So, you walk in, nervous and excited the day of your first set of dance lessons, and take in the breath-taking sight of talented dancers gliding across the floor. You secretly promise yourself you’ll be better than all of them in half the time. So naturally, when your instructor asks if you have any questions, the first thing that pops out is: ‘How long until I’m good?’

The question is perfectly warranted: you want an estimate of how long you have to invest yourself before you can feel confident dancing. Problem is, asking that of your instructor is a bit like walking into a hair salon and telling your stylist ‘I don’t know. Surprise me.’ Unless you want to end up with a flock-of-seagulls haircut, it helps to get a little more detailed about what exactly you’re looking for.

I can’t say how many students walk in with only a general idea of what they would like to do with their dance lessons. They haven’t really thought about it, but they expect the instructor to find out for them. And of course, your dance teacher is going to try their darndest. But your odds of having productive and satisfying lessons are immeasurably increased if you plan out some things first.

Take a piece of paper, and try to answer the following questions:

  1. What would I like to accomplish through my dance lessons? (Get more social dance partners, de-stress from work, enter competitions, etc.)
  2. What do I enjoy most about dancing?
  3. Which do I enjoy more, learning new steps, or learning how to do ones I’ve learned better?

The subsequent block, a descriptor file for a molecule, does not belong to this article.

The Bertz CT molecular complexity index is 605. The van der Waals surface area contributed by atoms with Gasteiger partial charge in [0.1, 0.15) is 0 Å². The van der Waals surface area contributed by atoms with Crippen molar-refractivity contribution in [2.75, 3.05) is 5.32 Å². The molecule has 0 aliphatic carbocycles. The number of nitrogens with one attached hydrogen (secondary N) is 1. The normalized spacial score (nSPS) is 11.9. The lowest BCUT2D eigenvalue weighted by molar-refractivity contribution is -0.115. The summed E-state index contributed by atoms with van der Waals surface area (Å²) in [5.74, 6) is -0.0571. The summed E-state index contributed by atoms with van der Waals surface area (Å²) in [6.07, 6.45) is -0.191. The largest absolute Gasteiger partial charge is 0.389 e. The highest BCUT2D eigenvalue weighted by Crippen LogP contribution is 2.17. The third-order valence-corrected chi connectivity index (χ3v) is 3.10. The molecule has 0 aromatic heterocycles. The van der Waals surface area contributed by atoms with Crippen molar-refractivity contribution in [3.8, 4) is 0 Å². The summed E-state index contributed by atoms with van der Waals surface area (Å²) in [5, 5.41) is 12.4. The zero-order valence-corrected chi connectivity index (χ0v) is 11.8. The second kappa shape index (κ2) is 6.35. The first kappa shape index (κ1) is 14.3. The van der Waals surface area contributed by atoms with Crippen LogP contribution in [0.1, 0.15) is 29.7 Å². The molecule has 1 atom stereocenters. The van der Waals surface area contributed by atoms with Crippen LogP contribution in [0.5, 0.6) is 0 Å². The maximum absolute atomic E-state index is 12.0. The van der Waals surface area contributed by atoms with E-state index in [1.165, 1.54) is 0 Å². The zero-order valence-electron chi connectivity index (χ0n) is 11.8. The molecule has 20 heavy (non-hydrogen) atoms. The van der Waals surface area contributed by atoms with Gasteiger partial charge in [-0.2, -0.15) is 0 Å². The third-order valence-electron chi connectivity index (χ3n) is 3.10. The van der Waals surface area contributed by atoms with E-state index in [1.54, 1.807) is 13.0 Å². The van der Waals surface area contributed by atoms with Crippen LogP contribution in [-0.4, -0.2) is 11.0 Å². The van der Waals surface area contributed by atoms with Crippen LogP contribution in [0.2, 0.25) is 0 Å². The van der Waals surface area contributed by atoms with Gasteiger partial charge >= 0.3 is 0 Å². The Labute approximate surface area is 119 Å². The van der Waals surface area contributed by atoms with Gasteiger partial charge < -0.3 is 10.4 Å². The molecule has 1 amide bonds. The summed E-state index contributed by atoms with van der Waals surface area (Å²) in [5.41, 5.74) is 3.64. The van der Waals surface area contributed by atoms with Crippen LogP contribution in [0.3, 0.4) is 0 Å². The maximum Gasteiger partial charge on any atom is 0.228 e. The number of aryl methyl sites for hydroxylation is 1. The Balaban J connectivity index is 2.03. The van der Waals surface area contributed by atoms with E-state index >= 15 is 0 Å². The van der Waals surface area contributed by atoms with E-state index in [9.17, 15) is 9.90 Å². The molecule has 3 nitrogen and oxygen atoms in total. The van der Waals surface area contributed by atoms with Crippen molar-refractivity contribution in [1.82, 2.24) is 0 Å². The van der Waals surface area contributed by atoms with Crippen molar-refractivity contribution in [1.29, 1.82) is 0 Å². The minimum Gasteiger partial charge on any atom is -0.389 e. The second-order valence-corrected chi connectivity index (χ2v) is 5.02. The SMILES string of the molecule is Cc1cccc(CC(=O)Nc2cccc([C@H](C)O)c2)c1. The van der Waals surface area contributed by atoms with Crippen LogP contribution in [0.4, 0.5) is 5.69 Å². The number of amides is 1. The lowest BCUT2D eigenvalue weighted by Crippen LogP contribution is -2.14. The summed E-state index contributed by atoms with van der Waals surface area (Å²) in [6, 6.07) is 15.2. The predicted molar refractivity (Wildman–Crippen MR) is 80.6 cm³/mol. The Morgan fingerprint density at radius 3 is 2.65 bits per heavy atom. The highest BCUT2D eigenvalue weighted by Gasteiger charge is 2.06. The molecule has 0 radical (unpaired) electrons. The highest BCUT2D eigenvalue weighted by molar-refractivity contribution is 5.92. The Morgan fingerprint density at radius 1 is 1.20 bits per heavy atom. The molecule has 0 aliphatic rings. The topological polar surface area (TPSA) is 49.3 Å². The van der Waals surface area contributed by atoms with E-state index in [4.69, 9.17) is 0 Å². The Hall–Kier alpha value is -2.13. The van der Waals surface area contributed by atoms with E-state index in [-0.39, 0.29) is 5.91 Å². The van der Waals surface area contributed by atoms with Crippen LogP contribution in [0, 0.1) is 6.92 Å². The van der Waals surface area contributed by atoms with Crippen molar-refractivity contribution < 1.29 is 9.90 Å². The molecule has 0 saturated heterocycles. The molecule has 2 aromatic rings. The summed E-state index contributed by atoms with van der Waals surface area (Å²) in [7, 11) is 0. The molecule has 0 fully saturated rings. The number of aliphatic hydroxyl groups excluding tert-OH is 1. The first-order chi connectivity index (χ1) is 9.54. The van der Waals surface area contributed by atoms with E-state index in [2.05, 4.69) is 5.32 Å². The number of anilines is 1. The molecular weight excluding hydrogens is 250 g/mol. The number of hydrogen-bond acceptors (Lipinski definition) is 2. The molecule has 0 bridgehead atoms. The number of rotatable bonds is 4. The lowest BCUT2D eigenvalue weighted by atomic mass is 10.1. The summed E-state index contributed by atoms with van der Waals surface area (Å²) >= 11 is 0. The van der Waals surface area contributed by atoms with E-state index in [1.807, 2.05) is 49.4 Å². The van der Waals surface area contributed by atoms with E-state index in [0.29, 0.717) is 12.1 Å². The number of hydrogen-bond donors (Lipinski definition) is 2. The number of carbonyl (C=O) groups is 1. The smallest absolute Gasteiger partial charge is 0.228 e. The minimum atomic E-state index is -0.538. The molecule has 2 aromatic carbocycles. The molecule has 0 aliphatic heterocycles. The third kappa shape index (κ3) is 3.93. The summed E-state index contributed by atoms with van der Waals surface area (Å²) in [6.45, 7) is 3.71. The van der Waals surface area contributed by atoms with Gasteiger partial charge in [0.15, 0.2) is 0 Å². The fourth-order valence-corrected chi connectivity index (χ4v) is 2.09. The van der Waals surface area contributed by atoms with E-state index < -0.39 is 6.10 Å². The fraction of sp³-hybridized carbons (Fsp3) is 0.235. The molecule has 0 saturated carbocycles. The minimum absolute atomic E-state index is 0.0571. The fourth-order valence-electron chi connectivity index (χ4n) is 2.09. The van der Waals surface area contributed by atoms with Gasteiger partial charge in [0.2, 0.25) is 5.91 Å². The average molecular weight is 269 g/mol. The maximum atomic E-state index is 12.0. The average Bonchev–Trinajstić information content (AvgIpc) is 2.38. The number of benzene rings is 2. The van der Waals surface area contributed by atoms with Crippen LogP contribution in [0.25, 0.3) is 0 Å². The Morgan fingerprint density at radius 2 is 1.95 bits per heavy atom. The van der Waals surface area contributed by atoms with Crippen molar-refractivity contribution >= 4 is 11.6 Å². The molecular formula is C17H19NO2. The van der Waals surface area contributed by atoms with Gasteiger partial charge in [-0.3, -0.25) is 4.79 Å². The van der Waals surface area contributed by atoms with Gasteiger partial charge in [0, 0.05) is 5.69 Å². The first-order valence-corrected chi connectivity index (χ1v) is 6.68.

4. What words best describe how I want my dancing to look? (Elegant, sexy, flowing, etc.)
  5. What is the biggest barrier to me improving my dancing? (Self-conscious, fear of talking to others, etc.)
  6. How long or how much money am I prepared to commit to overcoming my barriers and accomplishing the goals I have described above?

Once you’ve answered these questions, tell your instructor as much as you feel comfortable saying, and include how much dance experience you’ve had previously. THEN they can give you a more accurate estimate, which you can then decide to take or leave. And of course if they’re not delivering, you can walk away.

All this said however, I’m sure many of you are still wanting some kind of estimate on how many dance lessons you need remember this: learning Ballroom & Latin dancing is a “Marathon” NOT a “Sprint”.

“If you concentrated on the minimum number of steps to have something you could do for each of a half dozen major dances, and practiced those regularly with peers outside of class, then in maybe 12 weeks (encompassing maybe 24 group or private lessons, and 36 hours of peer practice) you should be able to feel like dancing is something you can really do with some earned confidence.”

The above quote is true with most social dancers. On the other hand, if you want to look like a professional on Dancing With the Stars, well… How many years do you have? Dancing may well become your life-long passion, if that’s where you want to go.

Again, this is about YOU, YOUR needs, and what YOU want out of your dance lessons. So be like Jerry Maguire, and help your instructor help you.